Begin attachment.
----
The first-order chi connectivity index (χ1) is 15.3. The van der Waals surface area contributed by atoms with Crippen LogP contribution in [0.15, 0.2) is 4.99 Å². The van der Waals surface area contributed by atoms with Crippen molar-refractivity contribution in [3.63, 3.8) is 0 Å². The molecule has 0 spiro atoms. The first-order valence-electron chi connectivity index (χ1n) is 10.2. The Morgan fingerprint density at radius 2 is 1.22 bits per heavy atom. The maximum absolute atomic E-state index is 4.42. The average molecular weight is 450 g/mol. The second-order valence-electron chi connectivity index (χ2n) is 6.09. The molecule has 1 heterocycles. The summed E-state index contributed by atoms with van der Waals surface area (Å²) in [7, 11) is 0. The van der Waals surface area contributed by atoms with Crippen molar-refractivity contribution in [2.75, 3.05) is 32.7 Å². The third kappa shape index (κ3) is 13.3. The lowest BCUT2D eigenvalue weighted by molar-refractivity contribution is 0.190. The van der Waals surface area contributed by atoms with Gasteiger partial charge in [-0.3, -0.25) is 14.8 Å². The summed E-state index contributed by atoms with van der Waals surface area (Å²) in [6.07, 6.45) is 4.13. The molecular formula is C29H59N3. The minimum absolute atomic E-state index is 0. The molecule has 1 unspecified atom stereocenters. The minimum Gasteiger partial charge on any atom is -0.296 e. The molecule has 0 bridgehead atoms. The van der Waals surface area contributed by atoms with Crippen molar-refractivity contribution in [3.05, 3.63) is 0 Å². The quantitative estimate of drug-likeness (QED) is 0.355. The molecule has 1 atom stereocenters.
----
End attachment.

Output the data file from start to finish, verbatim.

The first-order chi connectivity index (χ1) is 15.3. The van der Waals surface area contributed by atoms with Crippen LogP contribution in [0.15, 0.2) is 4.99 Å². The van der Waals surface area contributed by atoms with Crippen molar-refractivity contribution in [3.63, 3.8) is 0 Å². The molecule has 0 spiro atoms. The first-order valence-electron chi connectivity index (χ1n) is 10.2. The Morgan fingerprint density at radius 2 is 1.22 bits per heavy atom. The maximum absolute atomic E-state index is 4.42. The average molecular weight is 450 g/mol. The second-order valence-electron chi connectivity index (χ2n) is 6.09. The molecule has 1 heterocycles. The summed E-state index contributed by atoms with van der Waals surface area (Å²) in [7, 11) is 0. The van der Waals surface area contributed by atoms with Crippen molar-refractivity contribution in [2.75, 3.05) is 32.7 Å². The third kappa shape index (κ3) is 13.3. The lowest BCUT2D eigenvalue weighted by molar-refractivity contribution is 0.190. The van der Waals surface area contributed by atoms with Gasteiger partial charge in [-0.3, -0.25) is 14.8 Å². The summed E-state index contributed by atoms with van der Waals surface area (Å²) in [6.07, 6.45) is 4.13. The molecular formula is C29H59N3. The minimum absolute atomic E-state index is 0. The molecule has 1 unspecified atom stereocenters. The minimum Gasteiger partial charge on any atom is -0.296 e. The molecule has 0 bridgehead atoms. The van der Waals surface area contributed by atoms with Crippen molar-refractivity contribution in [3.05, 3.63) is 0 Å². The quantitative estimate of drug-likeness (QED) is 0.355. The molecule has 1 atom stereocenters.